In the history of the EDSA People Power Revolution and its aftermath, perhaps no iconic figure had been more misunderstood and least appreciated than Salvador “Doy” Laurel, former vice president of the Republic and one of the fiercest oppositionists during the dark days of martial law. Despite the obvious historical significance of his role in the restoration of freedom and democracy in the country, Laurel remains remote and, in part, isolated from the key figures whom many revered as “heroes” of the “Yellow” revolution. Yet if truth be told, that historic moment would not have happened hadn’t he convincingly shown gravitas to fight back – Batangas-style – almost singlehandedly, at a time when it was risky to do so.
Laurel was no ideologue. Seasoned with a deep sense of social justice, he was a “pragmatic nationalist” who considered patriotism as the highest form of idealism. Steeped in the mythos of dictatorships, he strongly believed in democratic elections. Unlike most in the other side of the political spectrum, opposition leaders whose flirtation with the Left would have brought the country into the abyss of destruction, Laurel sought to liberate the country from Marcos through peaceful means. There was no other way around for a Laurel like Doy, son of the towering nationalist, Jose P. Laurel. Though many of his peers initially underestimated his resolve, including those who doubted his political persuasions from day one, Laurel pursued his cause with fervor and never looked back. Like some kind of a prophet, he showed others the way.
In 1978, when President Marcos made a god-awful error by resuming popular elections, Laurel had been among the first to respond the call for a peaceful transition to democracy. Surveying his options, he saw an opportunity right in front of him: he would oppose the regime from within! Elected as member of the interim Batasan Pambansa, Laurel had, at the outset, hoped for an early return to normalcy. True to his word, Laurel was regarded as the “lone voice of the Opposition” in the KBL-dominated parliament. But Laurel’s patience had its limits, and so was his temper. When it became clear that Marcos was bent on holding on to power indefinitely, Laurel, seething with anger and indignation, began to speak out more poignantly against the despotic rule.
A gifted orator, Laurel toured the country and rallied the people about the abuses of the dictatorship. He then offered his countrymen an alternative platform, a “third force,” he said. A tactician of no mean ability, Laurel’s rhetoric inspired, nay, signaled the opening salvo for the democratic opposition. “If President Marcos will not lift martial law, we will lift it for him!” he thundered in one of the historic freedom rallies in Cebu on June 12, 1980 – a portentous event which, unfortunately, none of the current historians would even consider writing about. But there was no erasing history, and Laurel’s role during this period had indeed left its mark.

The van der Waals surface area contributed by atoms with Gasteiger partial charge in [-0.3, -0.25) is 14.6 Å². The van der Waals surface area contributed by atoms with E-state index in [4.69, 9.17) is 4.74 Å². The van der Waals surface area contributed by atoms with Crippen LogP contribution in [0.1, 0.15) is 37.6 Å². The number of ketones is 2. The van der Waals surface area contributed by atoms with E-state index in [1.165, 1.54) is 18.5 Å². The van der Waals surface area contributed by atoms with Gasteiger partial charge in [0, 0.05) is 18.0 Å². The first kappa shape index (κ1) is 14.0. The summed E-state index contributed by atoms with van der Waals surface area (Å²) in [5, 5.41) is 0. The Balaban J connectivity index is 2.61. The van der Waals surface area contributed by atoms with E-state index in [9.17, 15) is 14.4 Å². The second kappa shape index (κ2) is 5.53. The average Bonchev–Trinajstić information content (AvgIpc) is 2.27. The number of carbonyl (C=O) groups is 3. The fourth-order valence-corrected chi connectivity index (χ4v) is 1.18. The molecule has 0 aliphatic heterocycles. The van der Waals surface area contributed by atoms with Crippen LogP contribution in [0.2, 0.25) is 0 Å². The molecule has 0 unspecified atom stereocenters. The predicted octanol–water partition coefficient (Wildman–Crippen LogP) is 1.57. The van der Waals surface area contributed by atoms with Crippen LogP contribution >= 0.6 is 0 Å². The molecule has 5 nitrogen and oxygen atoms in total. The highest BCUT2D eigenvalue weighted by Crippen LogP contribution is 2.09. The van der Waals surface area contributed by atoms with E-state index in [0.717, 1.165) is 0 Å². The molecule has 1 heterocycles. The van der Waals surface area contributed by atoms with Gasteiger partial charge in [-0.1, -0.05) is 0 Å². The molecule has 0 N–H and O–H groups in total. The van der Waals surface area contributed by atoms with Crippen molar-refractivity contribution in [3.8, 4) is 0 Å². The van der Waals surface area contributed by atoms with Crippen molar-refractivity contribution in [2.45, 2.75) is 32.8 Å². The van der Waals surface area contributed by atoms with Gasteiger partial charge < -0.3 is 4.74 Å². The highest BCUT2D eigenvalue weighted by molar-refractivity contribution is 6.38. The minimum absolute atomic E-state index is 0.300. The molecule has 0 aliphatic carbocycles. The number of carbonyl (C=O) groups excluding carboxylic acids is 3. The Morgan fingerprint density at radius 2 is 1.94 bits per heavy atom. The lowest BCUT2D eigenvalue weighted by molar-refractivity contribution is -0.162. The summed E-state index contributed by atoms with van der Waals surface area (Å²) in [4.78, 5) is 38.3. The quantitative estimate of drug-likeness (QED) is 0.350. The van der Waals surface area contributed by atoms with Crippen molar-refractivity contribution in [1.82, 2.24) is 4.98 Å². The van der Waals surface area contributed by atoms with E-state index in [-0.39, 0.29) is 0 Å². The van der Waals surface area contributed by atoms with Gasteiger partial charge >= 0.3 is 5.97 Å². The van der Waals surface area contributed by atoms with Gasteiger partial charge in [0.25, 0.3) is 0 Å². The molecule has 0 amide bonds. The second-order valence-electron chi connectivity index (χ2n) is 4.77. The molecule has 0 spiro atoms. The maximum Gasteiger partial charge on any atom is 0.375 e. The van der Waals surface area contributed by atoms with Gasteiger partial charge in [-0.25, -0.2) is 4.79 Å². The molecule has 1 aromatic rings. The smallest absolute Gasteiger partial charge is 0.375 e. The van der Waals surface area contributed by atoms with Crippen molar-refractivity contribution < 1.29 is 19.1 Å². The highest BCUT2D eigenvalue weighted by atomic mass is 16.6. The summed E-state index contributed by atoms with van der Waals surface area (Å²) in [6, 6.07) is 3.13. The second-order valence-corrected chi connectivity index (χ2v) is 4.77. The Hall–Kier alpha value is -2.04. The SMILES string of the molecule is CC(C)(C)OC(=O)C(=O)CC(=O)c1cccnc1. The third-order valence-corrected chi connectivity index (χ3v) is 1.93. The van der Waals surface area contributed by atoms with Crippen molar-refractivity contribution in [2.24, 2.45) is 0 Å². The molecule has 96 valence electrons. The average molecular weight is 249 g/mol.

Then came the United Democratic Opposition (UNIDO). Founded in 1980 by two of the most respected pre-martial law bigwigs, Gerardo Roxas (LP) and Speaker Jose B. Laurel, Jr. (NP), UNIDO became the rallying point for many opposition groups with Doy Laurel as its real active leader.
Not too long, UNIDO, had morphed into a juggernaut. With a steady hand, Laurel molded it to become the single largest opposition party in the country. It was Laurel’s UNIDO that challenged Marcos’ alleged participation in Ninoy Aquino’s assassination. The mounting public outrage in 1983 proved to be crucial to the reversing of the tide. By 1984, the tide had finally turned, and Marcos knew it. Despite the fact that other opposition groups led by Senators Tanada and Diokno boycotted the Batasan polls, the participating Opposition, led by the UNIDO, garnered 60 seats in the Assembly. Incredibly, it was through Laurel’s political dexterity that the regime had received a devastating blow. With UNIDO at its side, the opposition block now had Laurel as its strongest bet against a Marcos repeat at the polls – until then.
Having been nominated by a convention of 25,000 UNIDO delegates to run for president against Marcos, Laurel would have been the logical opposition candidate for the 1986 snap elections. However, Laurel had “discerned the needs of the times.” Convinced that a united Opposition was needed to oust the dictatorship, Laurel heeded the call of history and made the “supreme sacrifice” – he gave way to Cory Aquino. For him, “The country must come first – and no sacrifice is too great for it.” What followed next was a chain of events that culminated in EDSA.
The People Power Revolution had more stories than we already know and this story, His Story, Doy Laurel’s story, is undoubtedly one which, they say, must be written in the books. Thirty-five years thereafter, it might be time to shy away from the yellow light and recognize the other colors in the spectrum.
By Christopher Diaz Bonoan
The author is the curator of the Salvador H. Laurel Museum and Library as well as the writer of its official Facebook page. Email: firstname.lastname@example.org
First published in The Manila Times, February 25, 2021